• Monitoring Fish Behavior: Watch out for abnormal behaviors like gasping for air, indicating poor water conditions possibly due to insufficient filtration.

Also Read: Do Molly Fish Need A Filter?

2. Managing Excessive Population

Overcrowding can lead to stressful conditions causing molly fish to gasp for air. Adequate tank space per molly fish ensures less stress and better health.

Consider these points:

  • Ideal Fish-to-Space Ratio: A general rule is to allow 1 gallon of water for every inch of a fully-grown molly fish. Overcrowding leads to stress, so maintaining this ratio is critical.
  • Quarantine New Additions: Quarantine new fish for at least 2 weeks before introducing them to the tank to prevent the spread of diseases.
  • Birth Control: Mollies breed rapidly. A single female can give birth to 20-100 fry every 60-70 days. To prevent overpopulation, consider separating males and females or use birth control methods if available.
  • Rehoming or Selling Fish: If your molly population exceeds the capacity of your tank, consider giving some fish to other hobbyists or selling them to a local pet store.
  • Fish Mortality Rate: In a well-maintained tank, mollies have a survival rate of about 80%. Overpopulation could decrease this percentage, indicating the need for better population management.

Also Read: Molly Fish Tank Size

3. Dealing with New Aquarium Syndrome

New aquarium syndrome can lead to an ammonia spike, causing molly fish to gasp for air due to lack of oxygen. Proper tank cycling is essential before introducing molly fish.

Here is what you should do:

  • Proper Tank Cycling: A new tank should be cycled for at least 4-6 weeks before introducing molly fish to establish beneficial bacteria that convert harmful waste.
  • Use of Water Conditioners: Add water conditioners to neutralize harmful chlorine and chloramine in tap water. My recommendation: Tetra AquaSafe (link to Amazon).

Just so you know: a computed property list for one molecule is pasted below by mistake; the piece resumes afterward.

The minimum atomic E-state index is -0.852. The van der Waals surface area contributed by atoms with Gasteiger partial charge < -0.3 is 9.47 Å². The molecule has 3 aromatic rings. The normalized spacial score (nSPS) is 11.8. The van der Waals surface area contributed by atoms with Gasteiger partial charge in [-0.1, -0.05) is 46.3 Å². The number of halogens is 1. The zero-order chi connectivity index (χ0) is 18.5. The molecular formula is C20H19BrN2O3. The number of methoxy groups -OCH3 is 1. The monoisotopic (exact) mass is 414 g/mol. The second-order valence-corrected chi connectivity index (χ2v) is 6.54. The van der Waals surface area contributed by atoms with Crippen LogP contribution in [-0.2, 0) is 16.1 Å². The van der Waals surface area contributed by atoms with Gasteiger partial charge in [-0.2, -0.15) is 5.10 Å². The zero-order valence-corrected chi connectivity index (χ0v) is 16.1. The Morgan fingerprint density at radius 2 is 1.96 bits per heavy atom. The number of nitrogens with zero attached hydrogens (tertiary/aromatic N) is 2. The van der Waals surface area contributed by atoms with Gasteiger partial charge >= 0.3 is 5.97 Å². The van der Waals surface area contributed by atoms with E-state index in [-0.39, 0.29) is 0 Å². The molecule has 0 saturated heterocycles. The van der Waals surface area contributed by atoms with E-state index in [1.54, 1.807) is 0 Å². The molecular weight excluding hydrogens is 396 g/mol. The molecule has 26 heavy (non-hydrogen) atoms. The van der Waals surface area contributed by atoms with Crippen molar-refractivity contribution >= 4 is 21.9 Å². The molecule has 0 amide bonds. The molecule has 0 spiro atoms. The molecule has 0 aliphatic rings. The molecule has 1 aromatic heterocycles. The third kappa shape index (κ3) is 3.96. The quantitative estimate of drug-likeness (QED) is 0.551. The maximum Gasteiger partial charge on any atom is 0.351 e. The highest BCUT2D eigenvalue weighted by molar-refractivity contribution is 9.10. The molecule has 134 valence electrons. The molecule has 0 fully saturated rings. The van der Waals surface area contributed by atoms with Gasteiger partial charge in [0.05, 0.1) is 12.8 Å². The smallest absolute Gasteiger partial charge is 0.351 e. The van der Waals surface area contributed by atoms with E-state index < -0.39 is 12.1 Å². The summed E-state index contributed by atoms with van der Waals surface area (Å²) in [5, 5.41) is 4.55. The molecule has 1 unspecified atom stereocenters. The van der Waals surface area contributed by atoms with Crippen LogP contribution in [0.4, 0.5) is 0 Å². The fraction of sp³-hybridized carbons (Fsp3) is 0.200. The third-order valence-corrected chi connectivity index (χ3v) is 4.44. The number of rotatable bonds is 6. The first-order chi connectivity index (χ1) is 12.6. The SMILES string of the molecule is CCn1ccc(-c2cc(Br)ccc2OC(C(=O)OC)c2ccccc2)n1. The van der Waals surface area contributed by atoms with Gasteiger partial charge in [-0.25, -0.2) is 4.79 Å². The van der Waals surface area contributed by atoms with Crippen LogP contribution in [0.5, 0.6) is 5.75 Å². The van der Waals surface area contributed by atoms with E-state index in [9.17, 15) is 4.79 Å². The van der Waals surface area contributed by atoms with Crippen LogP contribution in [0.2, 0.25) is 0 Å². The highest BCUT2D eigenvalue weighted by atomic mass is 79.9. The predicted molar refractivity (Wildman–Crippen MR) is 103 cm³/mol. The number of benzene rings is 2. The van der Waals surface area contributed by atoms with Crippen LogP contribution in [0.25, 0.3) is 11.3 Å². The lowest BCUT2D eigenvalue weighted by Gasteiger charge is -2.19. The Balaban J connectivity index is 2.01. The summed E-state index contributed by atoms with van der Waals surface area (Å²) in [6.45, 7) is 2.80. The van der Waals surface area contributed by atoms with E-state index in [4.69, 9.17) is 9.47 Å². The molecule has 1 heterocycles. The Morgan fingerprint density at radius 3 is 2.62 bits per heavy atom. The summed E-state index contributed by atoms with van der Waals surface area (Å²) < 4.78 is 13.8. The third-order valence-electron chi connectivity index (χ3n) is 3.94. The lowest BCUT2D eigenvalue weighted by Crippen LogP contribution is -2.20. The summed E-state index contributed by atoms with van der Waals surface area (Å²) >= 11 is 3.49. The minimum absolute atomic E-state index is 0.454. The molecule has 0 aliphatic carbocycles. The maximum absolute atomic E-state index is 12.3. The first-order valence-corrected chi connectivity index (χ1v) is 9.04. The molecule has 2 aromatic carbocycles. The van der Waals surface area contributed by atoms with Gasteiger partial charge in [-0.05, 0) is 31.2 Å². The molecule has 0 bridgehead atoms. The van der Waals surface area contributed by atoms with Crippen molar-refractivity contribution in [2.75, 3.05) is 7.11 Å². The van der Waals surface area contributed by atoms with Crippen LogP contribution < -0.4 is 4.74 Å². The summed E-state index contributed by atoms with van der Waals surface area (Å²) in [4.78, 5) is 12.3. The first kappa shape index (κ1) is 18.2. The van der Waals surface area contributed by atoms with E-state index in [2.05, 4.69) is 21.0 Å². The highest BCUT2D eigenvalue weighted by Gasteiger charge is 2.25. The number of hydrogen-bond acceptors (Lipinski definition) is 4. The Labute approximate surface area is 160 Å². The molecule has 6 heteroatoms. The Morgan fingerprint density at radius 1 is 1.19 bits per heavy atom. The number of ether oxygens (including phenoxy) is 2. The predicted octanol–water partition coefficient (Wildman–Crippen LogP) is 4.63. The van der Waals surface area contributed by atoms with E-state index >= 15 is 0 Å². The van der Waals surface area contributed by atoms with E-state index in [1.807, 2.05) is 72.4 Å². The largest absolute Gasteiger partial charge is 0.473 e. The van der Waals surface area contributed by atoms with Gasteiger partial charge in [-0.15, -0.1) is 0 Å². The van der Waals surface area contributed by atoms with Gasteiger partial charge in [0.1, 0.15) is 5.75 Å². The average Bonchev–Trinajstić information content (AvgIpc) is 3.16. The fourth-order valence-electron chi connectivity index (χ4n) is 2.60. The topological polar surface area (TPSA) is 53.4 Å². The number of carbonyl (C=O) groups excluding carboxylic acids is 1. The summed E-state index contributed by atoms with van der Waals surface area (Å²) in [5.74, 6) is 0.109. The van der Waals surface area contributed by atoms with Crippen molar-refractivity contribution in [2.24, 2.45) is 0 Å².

• Monitoring Water Parameters: Regularly test the water, especially for ammonia, nitrites, and nitrates. The goal is to achieve 0 ppm for ammonia and nitrites, and less than 20 ppm for nitrates.
  • Slow Introduction of Fish: Introduce molly fish slowly, ideally only 2-3 at a time, to not overwhelm the new tank’s bacterial balance.
  • Use of Starter Bacteria Cultures: These can help speed up the cycling process by adding beneficial bacteria to the tank directly.

Also Read: Molly Fish Tank Setup

4. Remedying Gill Injuries

Gill injuries can cause molly fish to gasp for air. Causes include sharp objects in the tank and aggressive tank mates.

Consider these precautions:

  • Careful Decoration Selection: Choose smooth, non-abrasive decorations to prevent accidental injuries. Avoid anything with sharp edges.
  • Regular Observation: Monitor your molly fish daily for any signs of injury or distress.
  • Immediate Isolation: If a molly fish shows signs of gill injury, isolate it immediately to prevent further harm and to allow for healing.
  • Proper Treatment: Consult a fish health professional or use over-the-counter fish medication to treat gill injuries. Always follow recommended dosages to avoid overdosing. My recommendation: API Stress Coat (link to Amazon).
  • Peaceful Tank Mates: Mollies are peaceful fish. Avoid housing them with aggressive species that might injure them. Mollies should constitute at least 70% of the tank population to ensure a peaceful environment.

For example, here are some peaceful species that can happily live with mollies:

  • Platyfish (Xiphophorus maculatus)
  • Corydoras Catfish (Corydoras spp.)
  • Guppy (Poecilia reticulata)